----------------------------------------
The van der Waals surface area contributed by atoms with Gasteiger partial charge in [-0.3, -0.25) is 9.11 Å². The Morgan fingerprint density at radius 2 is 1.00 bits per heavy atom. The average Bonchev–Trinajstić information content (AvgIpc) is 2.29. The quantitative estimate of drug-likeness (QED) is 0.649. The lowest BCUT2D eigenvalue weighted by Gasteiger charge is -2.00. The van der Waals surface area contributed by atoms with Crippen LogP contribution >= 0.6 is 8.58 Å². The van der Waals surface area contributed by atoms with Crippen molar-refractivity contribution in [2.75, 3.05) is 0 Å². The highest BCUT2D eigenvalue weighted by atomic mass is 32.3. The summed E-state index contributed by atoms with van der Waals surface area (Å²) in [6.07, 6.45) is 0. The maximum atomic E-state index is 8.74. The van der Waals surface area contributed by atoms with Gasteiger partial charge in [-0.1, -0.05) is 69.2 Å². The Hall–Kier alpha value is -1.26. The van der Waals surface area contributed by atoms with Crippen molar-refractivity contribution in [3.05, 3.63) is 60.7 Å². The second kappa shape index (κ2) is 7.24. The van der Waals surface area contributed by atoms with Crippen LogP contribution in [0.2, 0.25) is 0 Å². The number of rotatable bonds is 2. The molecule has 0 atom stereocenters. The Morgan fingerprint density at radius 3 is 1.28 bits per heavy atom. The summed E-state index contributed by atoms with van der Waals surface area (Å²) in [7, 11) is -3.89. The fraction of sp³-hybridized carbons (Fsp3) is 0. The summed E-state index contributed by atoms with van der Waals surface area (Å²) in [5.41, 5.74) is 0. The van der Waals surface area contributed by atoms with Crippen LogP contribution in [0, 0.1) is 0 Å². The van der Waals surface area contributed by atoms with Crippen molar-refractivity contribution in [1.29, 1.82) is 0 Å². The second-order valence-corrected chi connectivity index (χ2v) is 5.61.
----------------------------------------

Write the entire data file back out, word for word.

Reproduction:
The van der Waals surface area contributed by atoms with Gasteiger partial charge in [-0.3, -0.25) is 9.11 Å². The Morgan fingerprint density at radius 2 is 1.00 bits per heavy atom. The average Bonchev–Trinajstić information content (AvgIpc) is 2.29. The quantitative estimate of drug-likeness (QED) is 0.649. The lowest BCUT2D eigenvalue weighted by Gasteiger charge is -2.00. The van der Waals surface area contributed by atoms with Crippen LogP contribution >= 0.6 is 8.58 Å². The van der Waals surface area contributed by atoms with Crippen molar-refractivity contribution in [2.75, 3.05) is 0 Å². The highest BCUT2D eigenvalue weighted by atomic mass is 32.3. The summed E-state index contributed by atoms with van der Waals surface area (Å²) in [6.07, 6.45) is 0. The maximum atomic E-state index is 8.74. The van der Waals surface area contributed by atoms with Gasteiger partial charge in [-0.1, -0.05) is 69.2 Å². The Hall–Kier alpha value is -1.26. The van der Waals surface area contributed by atoms with Crippen molar-refractivity contribution in [3.05, 3.63) is 60.7 Å². The second kappa shape index (κ2) is 7.24. The van der Waals surface area contributed by atoms with Crippen LogP contribution in [0.2, 0.25) is 0 Å². The number of rotatable bonds is 2. The molecule has 0 atom stereocenters. The Morgan fingerprint density at radius 3 is 1.28 bits per heavy atom. The summed E-state index contributed by atoms with van der Waals surface area (Å²) in [7, 11) is -3.89. The fraction of sp³-hybridized carbons (Fsp3) is 0. The summed E-state index contributed by atoms with van der Waals surface area (Å²) in [5.41, 5.74) is 0. The van der Waals surface area contributed by atoms with Crippen LogP contribution in [0, 0.1) is 0 Å². The van der Waals surface area contributed by atoms with Crippen molar-refractivity contribution in [1.29, 1.82) is 0 Å². The second-order valence-corrected chi connectivity index (χ2v) is 5.61.